This NASA video presents animations, photos and footage of melting polar ice as a result of climate change, the resulting sea-level rise, and selected consequences of that rise. Excellent animations, interviews with scientists, and clear step-by-step explanations provide a solid introduction to one facet of sea level rise and its consequences.

This is a video that documents the reflections of members of the Steger International Polar Expedition team reunited at the 25th anniversary of their landmark trek to the Arctic, and how climate change has made their trek difficult to replicate.

This video features Austria's Sonnblick Mountain Weather Station, which is the oldest high-elevation weather station in the world, and its structure is being threatened by permafrost melting beneath. It is important to preserve the weather station's integrity because it has been collecting weather data for over 100 years and provides important information about how climate is changing in the Alps.

This poster, viewable online, highlights some of the impacts of a global-average temperature rise of 2 degrees C above the pre-industrial age climate.

This video describes why tropical ice cores are important and provide different information than polar ice cores, why getting them now is important (they are disappearing), and how scientists get them. The work of glaciologist Lonnie Thompson is featured, with a focus on his work collecting cores of ice from high mountain glaciers that contain significant data about past climate change.

In this activity, students use Google Earth and information from several websites to investigate some of the consequences of climate change in polar regions, including the shrinking of the ice cap at the North Pole, disintegration of ice shelves, melting of Greenland, opening of shipping routes, effects on polar bears, and possible secondary effects on climate in other regions due to changes in ocean currents. Students learn to use satellite and aerial imagery, maps, graphs, and statistics to interpret trends accompanying changes in the Earth system.

A collection of repeat photography of glaciers from the National Snow and Ice Data Center (NSIDC). The photos are taken years apart at or near the same location, illustrating how dramatically glacier positions can change even over a relatively short period in geological time: 60 to 100 years. Background essay and discussion questions are included.

This activity engages learners in examining data pertaining to the disappearing glaciers in Glacier National Park. After calculating percentage change of the number of glaciers from 1850 (150) to 1968 (50) and 2009 (26), students move on to the main glacier-monitoring content of the module--area vs. time data for the Grinnell Glacier, one of 26 glaciers that remain in the park. Using a second-order polynomial (quadratic function) fitted to the data, they extrapolate to estimate when there will be no Grinnell Glacier remaining (illustrating the relevance of the question mark in the title of the module).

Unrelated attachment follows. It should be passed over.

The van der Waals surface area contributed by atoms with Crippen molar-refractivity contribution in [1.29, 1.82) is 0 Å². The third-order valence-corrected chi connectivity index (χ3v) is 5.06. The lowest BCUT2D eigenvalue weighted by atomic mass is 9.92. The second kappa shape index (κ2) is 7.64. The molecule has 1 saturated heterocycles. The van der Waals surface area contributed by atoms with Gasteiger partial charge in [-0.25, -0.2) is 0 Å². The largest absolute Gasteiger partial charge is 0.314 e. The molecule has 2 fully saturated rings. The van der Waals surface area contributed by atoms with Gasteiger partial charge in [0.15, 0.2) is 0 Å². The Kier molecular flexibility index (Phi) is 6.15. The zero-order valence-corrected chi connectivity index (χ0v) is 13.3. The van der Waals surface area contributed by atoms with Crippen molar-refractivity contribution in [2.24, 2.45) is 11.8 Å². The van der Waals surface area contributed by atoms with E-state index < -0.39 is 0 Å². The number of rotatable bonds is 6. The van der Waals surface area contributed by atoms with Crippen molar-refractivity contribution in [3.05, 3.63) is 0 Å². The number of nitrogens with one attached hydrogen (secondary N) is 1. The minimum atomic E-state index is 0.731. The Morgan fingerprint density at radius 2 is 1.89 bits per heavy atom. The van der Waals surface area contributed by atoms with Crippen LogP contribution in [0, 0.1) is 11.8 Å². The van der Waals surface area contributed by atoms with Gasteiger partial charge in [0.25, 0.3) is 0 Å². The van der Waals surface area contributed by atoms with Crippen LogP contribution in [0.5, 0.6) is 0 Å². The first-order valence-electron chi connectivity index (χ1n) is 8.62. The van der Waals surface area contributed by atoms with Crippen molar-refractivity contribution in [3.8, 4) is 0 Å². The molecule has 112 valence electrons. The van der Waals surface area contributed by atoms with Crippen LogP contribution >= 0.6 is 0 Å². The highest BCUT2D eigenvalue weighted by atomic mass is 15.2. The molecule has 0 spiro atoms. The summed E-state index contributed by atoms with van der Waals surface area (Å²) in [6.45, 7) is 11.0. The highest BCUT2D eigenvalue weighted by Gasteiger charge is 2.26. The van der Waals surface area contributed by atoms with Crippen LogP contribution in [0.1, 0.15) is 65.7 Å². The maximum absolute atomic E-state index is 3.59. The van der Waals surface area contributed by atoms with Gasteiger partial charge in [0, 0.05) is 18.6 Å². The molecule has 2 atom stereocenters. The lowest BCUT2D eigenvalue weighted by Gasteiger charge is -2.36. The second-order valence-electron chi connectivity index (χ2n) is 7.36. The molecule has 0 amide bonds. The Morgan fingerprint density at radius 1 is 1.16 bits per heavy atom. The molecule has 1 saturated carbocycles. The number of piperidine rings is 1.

This video is accompanied by supporting materials including background essay and discussion questions. The focus is on changes happening to permafrost in the Arctic landscape, with Alaska Native peoples and Western scientists discussing both the causes of thawing and its impact on the ecosystem. The video shows the consequences of erosion, including mudslides and inland lakes being drained of water. An Inuit expresses his uncertainty about the ultimate effect this will have on his community and culture.

In this activity, students use Google Earth and team up with fictional students in Chersky, Russia to investigate possible causes of thawing permafrost in Siberia and other Arctic regions. Students explore the nature of permafrost and what the effects of thawing permafrost mean both locally and globally. Next, students use a spreadsheet to explore soil temperature data from permafrost boreholes and surface air temperature datasets from in and around the Chersky region for a 50-year time span.

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